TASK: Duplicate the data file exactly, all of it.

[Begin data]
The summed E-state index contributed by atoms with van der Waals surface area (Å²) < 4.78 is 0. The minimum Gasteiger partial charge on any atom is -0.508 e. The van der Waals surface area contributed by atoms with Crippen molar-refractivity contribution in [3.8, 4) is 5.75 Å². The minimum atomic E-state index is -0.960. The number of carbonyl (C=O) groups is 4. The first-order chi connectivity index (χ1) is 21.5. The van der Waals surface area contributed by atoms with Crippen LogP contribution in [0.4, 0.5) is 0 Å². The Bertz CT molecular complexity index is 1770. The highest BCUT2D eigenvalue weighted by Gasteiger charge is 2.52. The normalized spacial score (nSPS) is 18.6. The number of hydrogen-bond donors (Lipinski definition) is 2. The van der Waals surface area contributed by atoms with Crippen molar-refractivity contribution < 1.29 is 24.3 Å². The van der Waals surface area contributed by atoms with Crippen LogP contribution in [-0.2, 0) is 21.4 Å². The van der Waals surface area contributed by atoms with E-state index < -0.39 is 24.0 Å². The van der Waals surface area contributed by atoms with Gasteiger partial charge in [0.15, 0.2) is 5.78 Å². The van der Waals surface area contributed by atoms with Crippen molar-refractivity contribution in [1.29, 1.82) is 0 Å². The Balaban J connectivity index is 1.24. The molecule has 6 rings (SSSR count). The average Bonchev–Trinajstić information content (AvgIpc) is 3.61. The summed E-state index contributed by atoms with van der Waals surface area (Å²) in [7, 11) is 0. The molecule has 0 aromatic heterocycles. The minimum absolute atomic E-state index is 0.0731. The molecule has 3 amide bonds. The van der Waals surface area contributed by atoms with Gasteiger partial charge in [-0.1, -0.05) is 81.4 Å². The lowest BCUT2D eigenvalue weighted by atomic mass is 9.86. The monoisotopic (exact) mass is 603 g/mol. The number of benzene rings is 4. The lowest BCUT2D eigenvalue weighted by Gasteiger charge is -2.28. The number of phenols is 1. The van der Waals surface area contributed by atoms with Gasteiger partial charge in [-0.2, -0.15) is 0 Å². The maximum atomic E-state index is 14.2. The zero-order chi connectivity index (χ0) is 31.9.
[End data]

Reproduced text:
The summed E-state index contributed by atoms with van der Waals surface area (Å²) < 4.78 is 0. The minimum Gasteiger partial charge on any atom is -0.508 e. The van der Waals surface area contributed by atoms with Crippen molar-refractivity contribution in [3.8, 4) is 5.75 Å². The minimum atomic E-state index is -0.960. The number of carbonyl (C=O) groups is 4. The first-order chi connectivity index (χ1) is 21.5. The van der Waals surface area contributed by atoms with Crippen LogP contribution in [0.4, 0.5) is 0 Å². The Bertz CT molecular complexity index is 1770. The highest BCUT2D eigenvalue weighted by Gasteiger charge is 2.52. The normalized spacial score (nSPS) is 18.6. The number of hydrogen-bond donors (Lipinski definition) is 2. The van der Waals surface area contributed by atoms with Crippen molar-refractivity contribution < 1.29 is 24.3 Å². The van der Waals surface area contributed by atoms with Crippen LogP contribution in [-0.2, 0) is 21.4 Å². The van der Waals surface area contributed by atoms with E-state index < -0.39 is 24.0 Å². The van der Waals surface area contributed by atoms with Gasteiger partial charge in [0.15, 0.2) is 5.78 Å². The van der Waals surface area contributed by atoms with Crippen molar-refractivity contribution in [1.29, 1.82) is 0 Å². The Balaban J connectivity index is 1.24. The molecule has 6 rings (SSSR count). The average Bonchev–Trinajstić information content (AvgIpc) is 3.61. The summed E-state index contributed by atoms with van der Waals surface area (Å²) in [7, 11) is 0. The molecule has 0 aromatic heterocycles. The minimum absolute atomic E-state index is 0.0731. The molecule has 3 amide bonds. The van der Waals surface area contributed by atoms with Gasteiger partial charge in [-0.1, -0.05) is 81.4 Å². The lowest BCUT2D eigenvalue weighted by atomic mass is 9.86. The monoisotopic (exact) mass is 603 g/mol. The number of benzene rings is 4. The lowest BCUT2D eigenvalue weighted by Gasteiger charge is -2.28. The number of phenols is 1. The van der Waals surface area contributed by atoms with Gasteiger partial charge in [-0.2, -0.15) is 0 Å². The maximum atomic E-state index is 14.2. The zero-order chi connectivity index (χ0) is 31.9.